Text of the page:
5
$\begingroup$

Let's say that I make a binary search tree and store it in an array so that I end up with an array that is more cache friendly to binary search compared to a sorted array.

The binary tree is full on all levels except possibly the last level, where it is filled from left to right.

Specifically index 0 is the root node, and to get to a left child, you multiply current index by 2 and add 1. To get to a right child you multiply current index by 2 and add 2.

Going this route, as i understand it, the node order is breadth first.

I've seen people mention that depth first is better (in a paper about parallel GPU bvh construction), and was wondering, is there a good reason to choose depth first over breadth first, or is it highly dependent on specific usage patterns?

$\endgroup$
  • $\begingroup$ I'm probably confused, but what would a depth-first indexing scheme look like in the first place? In general the tree is not guaranteed to be balanced, right? $\endgroup$ – Fasermaler Jan 4 '16 at 14:23
  • 2
    $\begingroup$ It's full on all levels except possibly the last level, where it's filled left to right. $\endgroup$ – Alan Wolfe Jan 4 '16 at 17:26
  • $\begingroup$ In what way can these storage orders be more cache friendly than straight sorted ? $\endgroup$ – Yves Daoust Jan 4 '16 at 17:54
  • $\begingroup$ Binary search is hell on cache. If you set it up such that root node of a binary search tree is at index 0 as I describe above, its smaller jumps between tests. $\endgroup$ – Alan Wolfe Jan 4 '16 at 18:56
5
$\begingroup$

There's a paper on this: Khuong and Morin. Array Layouts For Comparison-Based Searching

They compare the Eytzinger, B-Tree, Van Emde Boas, and sorted array layouts and conclude that Eytzinger works best. The reasons are fairly complex, since things like simple address arithmetic and branch predictability combine with memory prefetch and processor features like speculative execution. They also rely on doing a fair amount of extra work by prefetching blocks which have only a small chance of matching the search argument.

However they do give a clear exposition of each mechanism.

$\endgroup$
5
$\begingroup$

Think about what happens when you move from one layer in the tree to the next. When you start getting to layers with progressively more nodes, you'll eventually get to a spot where the layers are so big that they can't fit into memory caches. When that happens, if you've laid out the memory in a BFS order, then going from one layer to the next will almost always cause a cache miss because the memory fetched for the first layer won't include the node from the next layer in it. In other words, every link followed will cause a cache miss. On the other hand, if you use DFS order, then the memory for the nodes will have the nodes broken apart into smaller chains of nodes corresponding to the paths taken by DFS. If you do lookups in a way that follows those chains, it's possible that you'll have no cache misses at all when going from one node to the next, which can dramatically speed up lookups.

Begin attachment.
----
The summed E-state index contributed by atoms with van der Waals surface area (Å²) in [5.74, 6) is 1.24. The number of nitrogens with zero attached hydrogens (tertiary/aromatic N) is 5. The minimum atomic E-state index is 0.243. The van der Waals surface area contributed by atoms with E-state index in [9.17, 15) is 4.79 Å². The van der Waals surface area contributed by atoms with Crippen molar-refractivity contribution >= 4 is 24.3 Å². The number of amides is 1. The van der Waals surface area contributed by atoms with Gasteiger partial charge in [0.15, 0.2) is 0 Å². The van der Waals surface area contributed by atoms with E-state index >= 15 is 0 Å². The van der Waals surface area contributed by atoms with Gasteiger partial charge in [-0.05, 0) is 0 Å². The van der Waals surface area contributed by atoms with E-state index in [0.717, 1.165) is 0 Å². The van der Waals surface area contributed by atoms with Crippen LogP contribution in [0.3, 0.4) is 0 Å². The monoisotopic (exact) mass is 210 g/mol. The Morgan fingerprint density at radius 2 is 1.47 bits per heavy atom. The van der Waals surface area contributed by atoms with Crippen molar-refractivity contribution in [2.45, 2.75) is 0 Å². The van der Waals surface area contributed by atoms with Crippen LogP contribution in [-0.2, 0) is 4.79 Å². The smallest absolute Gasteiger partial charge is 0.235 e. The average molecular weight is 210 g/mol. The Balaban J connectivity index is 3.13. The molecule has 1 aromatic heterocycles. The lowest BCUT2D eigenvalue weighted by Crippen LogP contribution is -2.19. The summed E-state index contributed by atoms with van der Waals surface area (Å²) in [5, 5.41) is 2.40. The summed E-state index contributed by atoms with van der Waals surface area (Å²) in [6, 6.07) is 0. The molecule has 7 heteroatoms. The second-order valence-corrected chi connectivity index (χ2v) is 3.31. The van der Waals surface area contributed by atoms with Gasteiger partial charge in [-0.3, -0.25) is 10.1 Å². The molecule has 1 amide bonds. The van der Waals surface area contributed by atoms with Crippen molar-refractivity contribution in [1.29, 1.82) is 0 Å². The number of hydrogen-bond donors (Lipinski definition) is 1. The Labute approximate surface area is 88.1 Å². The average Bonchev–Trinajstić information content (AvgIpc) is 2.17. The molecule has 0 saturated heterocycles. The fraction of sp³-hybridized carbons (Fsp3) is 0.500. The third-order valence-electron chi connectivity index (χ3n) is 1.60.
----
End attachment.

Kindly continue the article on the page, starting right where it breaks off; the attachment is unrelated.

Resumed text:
The ordering I've actually heard most for making cache-friendly BSTs is the van Emde Boas layout, which is formed as follows:

  • If the tree has height two or less, lay it out in DFS or BFS order (they're the same here).

  • Otherwise, split the tree at the middle level into a "top tree" of the first half of the nodes and up to $\sqrt{n}$ "bottom trees" formed from the lower levels. Recursively compute the van Emde Boas layouts of each of these trees, then concatenate them together in order.

You can prove that this layout is optimal assuming that you don't know anything about the particular sizes of the caches of the machines in the computer (it's known as a cache-oblivious data structure).

If you do know the cache size, though, the "best" choice is probably to use a B-tree instead of a BST, since B-trees are specifically designed to play nicely with caches. Although they were designed for on-disk storage, they work really well in main memory, as some recent work has shown.

$\endgroup$
2
$\begingroup$

I might be confused as I usually see DFS or BFS in connection with tree traversing, as opposed to binary searching. You mean to store tree items sequentially in an array in the traversed order, I guess...

But what I think you are after are cache-oblivious algorithms (also here and here). There are many links I could post here but instead you could try to search for "cache oblivious {tree, btree, layout, heap, search, ...}". Especially interesting is so-called "van Emde Boas layout" which makes the optimal number of memory transfers.

Also try to look at D-heap and B-heap, even if they are not exactly binary search related.

$\endgroup$

Your Answer

By clicking “Post Your Answer”, you agree to our terms of service, privacy policy and cookie policy

Not the answer you're looking for? Browse other questions tagged or ask your own question.